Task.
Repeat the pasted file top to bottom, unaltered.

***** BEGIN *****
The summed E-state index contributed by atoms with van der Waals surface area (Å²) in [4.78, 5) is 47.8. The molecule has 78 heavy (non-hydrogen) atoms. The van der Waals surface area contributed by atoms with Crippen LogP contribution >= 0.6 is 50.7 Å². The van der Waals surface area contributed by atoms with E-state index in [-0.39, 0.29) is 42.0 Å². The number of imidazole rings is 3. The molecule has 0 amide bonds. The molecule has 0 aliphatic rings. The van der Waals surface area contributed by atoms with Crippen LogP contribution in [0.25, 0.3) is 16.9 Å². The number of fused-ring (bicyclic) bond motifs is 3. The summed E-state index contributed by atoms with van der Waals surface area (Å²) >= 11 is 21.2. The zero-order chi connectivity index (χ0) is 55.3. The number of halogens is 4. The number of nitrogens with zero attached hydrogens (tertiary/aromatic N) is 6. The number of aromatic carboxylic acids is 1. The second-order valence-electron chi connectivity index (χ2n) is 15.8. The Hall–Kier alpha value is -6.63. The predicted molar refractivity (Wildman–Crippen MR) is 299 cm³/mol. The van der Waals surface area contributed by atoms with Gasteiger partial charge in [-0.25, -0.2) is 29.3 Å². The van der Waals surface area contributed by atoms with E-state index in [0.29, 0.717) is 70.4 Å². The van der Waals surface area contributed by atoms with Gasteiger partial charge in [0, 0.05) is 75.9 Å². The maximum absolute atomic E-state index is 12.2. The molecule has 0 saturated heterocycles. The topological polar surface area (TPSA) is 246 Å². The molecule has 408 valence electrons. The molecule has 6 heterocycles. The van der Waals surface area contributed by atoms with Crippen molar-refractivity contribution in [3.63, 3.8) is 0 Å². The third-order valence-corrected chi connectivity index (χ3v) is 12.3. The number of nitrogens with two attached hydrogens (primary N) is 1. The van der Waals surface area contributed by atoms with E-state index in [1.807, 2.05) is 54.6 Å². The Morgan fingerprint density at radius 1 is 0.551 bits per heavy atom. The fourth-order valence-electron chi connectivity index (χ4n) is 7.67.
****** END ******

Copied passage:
The summed E-state index contributed by atoms with van der Waals surface area (Å²) in [4.78, 5) is 47.8. The molecule has 78 heavy (non-hydrogen) atoms. The van der Waals surface area contributed by atoms with Crippen LogP contribution >= 0.6 is 50.7 Å². The van der Waals surface area contributed by atoms with E-state index in [-0.39, 0.29) is 42.0 Å². The number of imidazole rings is 3. The molecule has 0 amide bonds. The molecule has 0 aliphatic rings. The van der Waals surface area contributed by atoms with Crippen LogP contribution in [0.25, 0.3) is 16.9 Å². The number of fused-ring (bicyclic) bond motifs is 3. The summed E-state index contributed by atoms with van der Waals surface area (Å²) >= 11 is 21.2. The zero-order chi connectivity index (χ0) is 55.3. The number of halogens is 4. The number of nitrogens with zero attached hydrogens (tertiary/aromatic N) is 6. The number of aromatic carboxylic acids is 1. The second-order valence-electron chi connectivity index (χ2n) is 15.8. The Hall–Kier alpha value is -6.63. The predicted molar refractivity (Wildman–Crippen MR) is 299 cm³/mol. The van der Waals surface area contributed by atoms with Gasteiger partial charge in [-0.25, -0.2) is 29.3 Å². The van der Waals surface area contributed by atoms with E-state index in [0.29, 0.717) is 70.4 Å². The van der Waals surface area contributed by atoms with Gasteiger partial charge in [0, 0.05) is 75.9 Å². The maximum absolute atomic E-state index is 12.2. The molecule has 0 saturated heterocycles. The topological polar surface area (TPSA) is 246 Å². The molecule has 408 valence electrons. The molecule has 6 heterocycles. The van der Waals surface area contributed by atoms with Crippen molar-refractivity contribution in [3.63, 3.8) is 0 Å². The third-order valence-corrected chi connectivity index (χ3v) is 12.3. The number of nitrogens with two attached hydrogens (primary N) is 1. The van der Waals surface area contributed by atoms with E-state index in [1.807, 2.05) is 54.6 Å². The Morgan fingerprint density at radius 1 is 0.551 bits per heavy atom. The fourth-order valence-electron chi connectivity index (χ4n) is 7.67.